As reported by the World Health Organization (WHO, 2020), the symptoms of COVID-19 are varied, it can be either no symptoms (asymptomatic) or pre-symptomatic. In Surabaya, HM Sampoerna tobacco factory’s outbreak is reported due to workers who are not aware that they are infected. Began with two workers died of the COVID-19 on 14 April 2020, it has now reached more than 77 confirmed cases and it has turned Surabaya into a ‘black zone,’ as cases mount to over 3,000 on 3 June 2020 (The Jakarta Post, 2020).

Taylor (2019) explains that there are three essential elements in a pandemic: an infectious agent, a host, and environments. The COVID-19 itself is not the first pandemic the world has ever had to face. Prior to the COVID-19, the world had experienced the Plague, Spanish Influenza, MERS, SARS, and Ebola (Griffin and Denholm, 2020).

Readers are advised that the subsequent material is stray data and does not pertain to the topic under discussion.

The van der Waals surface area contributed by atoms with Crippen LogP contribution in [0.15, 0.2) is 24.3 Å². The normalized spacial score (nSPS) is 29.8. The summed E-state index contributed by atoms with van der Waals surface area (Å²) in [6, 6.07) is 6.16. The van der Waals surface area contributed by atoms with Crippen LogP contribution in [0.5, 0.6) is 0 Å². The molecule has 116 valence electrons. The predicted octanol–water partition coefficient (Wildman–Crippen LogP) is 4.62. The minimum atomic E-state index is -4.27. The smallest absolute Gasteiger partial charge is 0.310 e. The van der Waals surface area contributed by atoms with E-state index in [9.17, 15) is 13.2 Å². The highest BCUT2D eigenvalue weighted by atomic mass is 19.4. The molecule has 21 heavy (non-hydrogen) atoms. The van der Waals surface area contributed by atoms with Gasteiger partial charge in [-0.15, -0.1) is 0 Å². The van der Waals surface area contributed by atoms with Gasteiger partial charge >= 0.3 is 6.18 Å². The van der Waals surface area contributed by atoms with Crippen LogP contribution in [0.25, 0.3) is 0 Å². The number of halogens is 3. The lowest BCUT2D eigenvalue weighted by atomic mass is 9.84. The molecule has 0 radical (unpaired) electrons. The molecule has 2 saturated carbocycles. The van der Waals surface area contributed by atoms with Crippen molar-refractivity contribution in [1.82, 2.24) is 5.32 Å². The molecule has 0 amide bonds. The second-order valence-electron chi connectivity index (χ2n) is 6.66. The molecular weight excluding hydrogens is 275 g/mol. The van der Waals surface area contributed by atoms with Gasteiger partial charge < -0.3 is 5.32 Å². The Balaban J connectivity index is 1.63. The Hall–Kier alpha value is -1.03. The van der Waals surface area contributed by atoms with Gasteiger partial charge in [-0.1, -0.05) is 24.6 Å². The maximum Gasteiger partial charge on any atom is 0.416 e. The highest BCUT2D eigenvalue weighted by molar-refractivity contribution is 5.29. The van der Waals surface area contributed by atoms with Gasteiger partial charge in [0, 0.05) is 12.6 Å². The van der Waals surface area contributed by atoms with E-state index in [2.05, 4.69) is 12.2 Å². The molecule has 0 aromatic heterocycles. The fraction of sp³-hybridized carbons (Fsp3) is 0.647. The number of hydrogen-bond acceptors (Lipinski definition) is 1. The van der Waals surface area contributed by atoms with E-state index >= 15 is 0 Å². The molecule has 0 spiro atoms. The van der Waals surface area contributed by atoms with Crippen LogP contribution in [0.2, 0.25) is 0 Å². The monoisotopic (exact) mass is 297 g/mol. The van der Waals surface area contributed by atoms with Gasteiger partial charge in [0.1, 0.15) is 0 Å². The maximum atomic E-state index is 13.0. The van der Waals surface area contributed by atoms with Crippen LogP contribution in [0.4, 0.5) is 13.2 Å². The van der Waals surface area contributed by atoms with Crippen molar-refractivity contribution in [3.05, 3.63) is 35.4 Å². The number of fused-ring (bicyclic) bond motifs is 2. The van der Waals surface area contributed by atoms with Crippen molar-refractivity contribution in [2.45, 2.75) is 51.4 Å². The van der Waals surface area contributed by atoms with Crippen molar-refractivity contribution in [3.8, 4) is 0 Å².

Yet, the governments and the people are relatively far from being reflective to learn and take lessons from all the previous pandemics that had happened inside or outside of their borders. Reflectively speaking, these previous pandemics should have prepared countries better in term of strategies and precautions to prevent and fight against the pandemic. With science and lessons grounding the consideration of the policies, every government needs to address the issue clearly and strictly.

Unfortunately, in the Indonesian context, the government has to admit that they had not taken the pandemic seriously during the early outbreak. Thus, rushing to another level of adjustment as in the “new normal,” will not shed any lights to what already is worsening in Indonesia.

References:

Ahmad Fikri. Tempo. “Langgar PSBB Jabar, Izin Kegiatan 58 Industri Dicabut.” 20 May 2020. Retrieved from https://bisnis.tempo.co/read/1344178/langgar-psbb-jabar-izin-kegiatan-58-industri-dicabut/full&view=ok